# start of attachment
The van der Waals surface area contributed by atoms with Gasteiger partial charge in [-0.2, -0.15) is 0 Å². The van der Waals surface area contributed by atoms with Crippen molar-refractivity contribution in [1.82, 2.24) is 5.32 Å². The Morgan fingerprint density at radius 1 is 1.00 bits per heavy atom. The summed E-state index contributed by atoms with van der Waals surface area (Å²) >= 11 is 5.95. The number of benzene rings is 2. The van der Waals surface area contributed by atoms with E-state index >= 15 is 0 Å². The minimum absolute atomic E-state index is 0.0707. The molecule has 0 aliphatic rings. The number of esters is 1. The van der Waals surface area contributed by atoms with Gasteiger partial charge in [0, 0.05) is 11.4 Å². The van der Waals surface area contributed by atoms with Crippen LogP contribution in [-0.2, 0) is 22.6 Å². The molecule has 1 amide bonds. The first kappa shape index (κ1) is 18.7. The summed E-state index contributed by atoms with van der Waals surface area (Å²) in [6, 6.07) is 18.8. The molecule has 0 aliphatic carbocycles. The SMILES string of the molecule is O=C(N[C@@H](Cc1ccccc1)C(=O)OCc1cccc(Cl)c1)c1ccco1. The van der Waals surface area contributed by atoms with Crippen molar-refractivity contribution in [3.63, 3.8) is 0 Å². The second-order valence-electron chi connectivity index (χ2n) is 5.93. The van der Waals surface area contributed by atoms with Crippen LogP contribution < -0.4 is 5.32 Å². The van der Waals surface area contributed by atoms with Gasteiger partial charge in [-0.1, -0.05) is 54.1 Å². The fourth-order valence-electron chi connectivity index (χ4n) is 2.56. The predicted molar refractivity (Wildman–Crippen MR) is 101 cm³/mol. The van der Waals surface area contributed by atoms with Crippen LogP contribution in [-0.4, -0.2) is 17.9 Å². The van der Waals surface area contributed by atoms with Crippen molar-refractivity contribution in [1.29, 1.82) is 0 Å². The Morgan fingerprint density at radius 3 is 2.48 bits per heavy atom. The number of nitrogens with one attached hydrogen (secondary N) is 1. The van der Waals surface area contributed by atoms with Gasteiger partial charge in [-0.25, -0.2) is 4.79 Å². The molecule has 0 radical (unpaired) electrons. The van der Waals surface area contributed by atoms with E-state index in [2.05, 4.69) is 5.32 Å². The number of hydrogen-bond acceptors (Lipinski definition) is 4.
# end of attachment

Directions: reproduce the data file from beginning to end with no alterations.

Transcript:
The van der Waals surface area contributed by atoms with Gasteiger partial charge in [-0.2, -0.15) is 0 Å². The van der Waals surface area contributed by atoms with Crippen molar-refractivity contribution in [1.82, 2.24) is 5.32 Å². The Morgan fingerprint density at radius 1 is 1.00 bits per heavy atom. The summed E-state index contributed by atoms with van der Waals surface area (Å²) >= 11 is 5.95. The number of benzene rings is 2. The van der Waals surface area contributed by atoms with E-state index >= 15 is 0 Å². The minimum absolute atomic E-state index is 0.0707. The molecule has 0 aliphatic rings. The number of esters is 1. The van der Waals surface area contributed by atoms with Gasteiger partial charge in [0, 0.05) is 11.4 Å². The van der Waals surface area contributed by atoms with Crippen LogP contribution in [-0.2, 0) is 22.6 Å². The molecule has 1 amide bonds. The first kappa shape index (κ1) is 18.7. The summed E-state index contributed by atoms with van der Waals surface area (Å²) in [6, 6.07) is 18.8. The molecule has 0 aliphatic carbocycles. The SMILES string of the molecule is O=C(N[C@@H](Cc1ccccc1)C(=O)OCc1cccc(Cl)c1)c1ccco1. The van der Waals surface area contributed by atoms with Crippen molar-refractivity contribution in [3.63, 3.8) is 0 Å². The second-order valence-electron chi connectivity index (χ2n) is 5.93. The van der Waals surface area contributed by atoms with Crippen LogP contribution < -0.4 is 5.32 Å². The van der Waals surface area contributed by atoms with Gasteiger partial charge in [-0.1, -0.05) is 54.1 Å². The fourth-order valence-electron chi connectivity index (χ4n) is 2.56. The predicted molar refractivity (Wildman–Crippen MR) is 101 cm³/mol. The van der Waals surface area contributed by atoms with Crippen LogP contribution in [-0.4, -0.2) is 17.9 Å². The van der Waals surface area contributed by atoms with Crippen molar-refractivity contribution in [1.29, 1.82) is 0 Å². The Morgan fingerprint density at radius 3 is 2.48 bits per heavy atom. The number of nitrogens with one attached hydrogen (secondary N) is 1. The van der Waals surface area contributed by atoms with Gasteiger partial charge in [-0.25, -0.2) is 4.79 Å². The molecule has 0 radical (unpaired) electrons. The van der Waals surface area contributed by atoms with E-state index in [2.05, 4.69) is 5.32 Å². The number of hydrogen-bond acceptors (Lipinski definition) is 4.